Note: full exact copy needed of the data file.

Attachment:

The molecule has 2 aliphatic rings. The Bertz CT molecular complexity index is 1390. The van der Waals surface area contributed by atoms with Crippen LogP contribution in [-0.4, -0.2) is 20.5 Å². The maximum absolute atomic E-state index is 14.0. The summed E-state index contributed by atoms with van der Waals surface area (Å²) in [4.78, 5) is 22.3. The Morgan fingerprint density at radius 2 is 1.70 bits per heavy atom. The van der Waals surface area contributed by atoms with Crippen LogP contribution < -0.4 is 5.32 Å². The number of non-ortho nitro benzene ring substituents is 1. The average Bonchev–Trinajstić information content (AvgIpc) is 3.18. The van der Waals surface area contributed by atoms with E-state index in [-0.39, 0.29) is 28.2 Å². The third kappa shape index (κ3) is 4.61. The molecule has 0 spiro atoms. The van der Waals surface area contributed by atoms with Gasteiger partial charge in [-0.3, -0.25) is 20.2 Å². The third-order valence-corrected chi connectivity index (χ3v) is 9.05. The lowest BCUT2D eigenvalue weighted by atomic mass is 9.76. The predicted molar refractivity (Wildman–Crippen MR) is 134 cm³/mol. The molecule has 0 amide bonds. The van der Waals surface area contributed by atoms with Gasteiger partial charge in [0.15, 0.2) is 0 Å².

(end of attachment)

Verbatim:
The molecule has 2 aliphatic rings. The Bertz CT molecular complexity index is 1390. The van der Waals surface area contributed by atoms with Crippen LogP contribution in [-0.4, -0.2) is 20.5 Å². The maximum absolute atomic E-state index is 14.0. The summed E-state index contributed by atoms with van der Waals surface area (Å²) in [4.78, 5) is 22.3. The Morgan fingerprint density at radius 2 is 1.70 bits per heavy atom. The van der Waals surface area contributed by atoms with Crippen LogP contribution < -0.4 is 5.32 Å². The number of non-ortho nitro benzene ring substituents is 1. The average Bonchev–Trinajstić information content (AvgIpc) is 3.18. The van der Waals surface area contributed by atoms with E-state index in [-0.39, 0.29) is 28.2 Å². The third kappa shape index (κ3) is 4.61. The molecule has 0 spiro atoms. The van der Waals surface area contributed by atoms with Gasteiger partial charge in [-0.3, -0.25) is 20.2 Å². The third-order valence-corrected chi connectivity index (χ3v) is 9.05. The lowest BCUT2D eigenvalue weighted by atomic mass is 9.76. The predicted molar refractivity (Wildman–Crippen MR) is 134 cm³/mol. The molecule has 0 amide bonds. The van der Waals surface area contributed by atoms with Gasteiger partial charge in [0.15, 0.2) is 0 Å².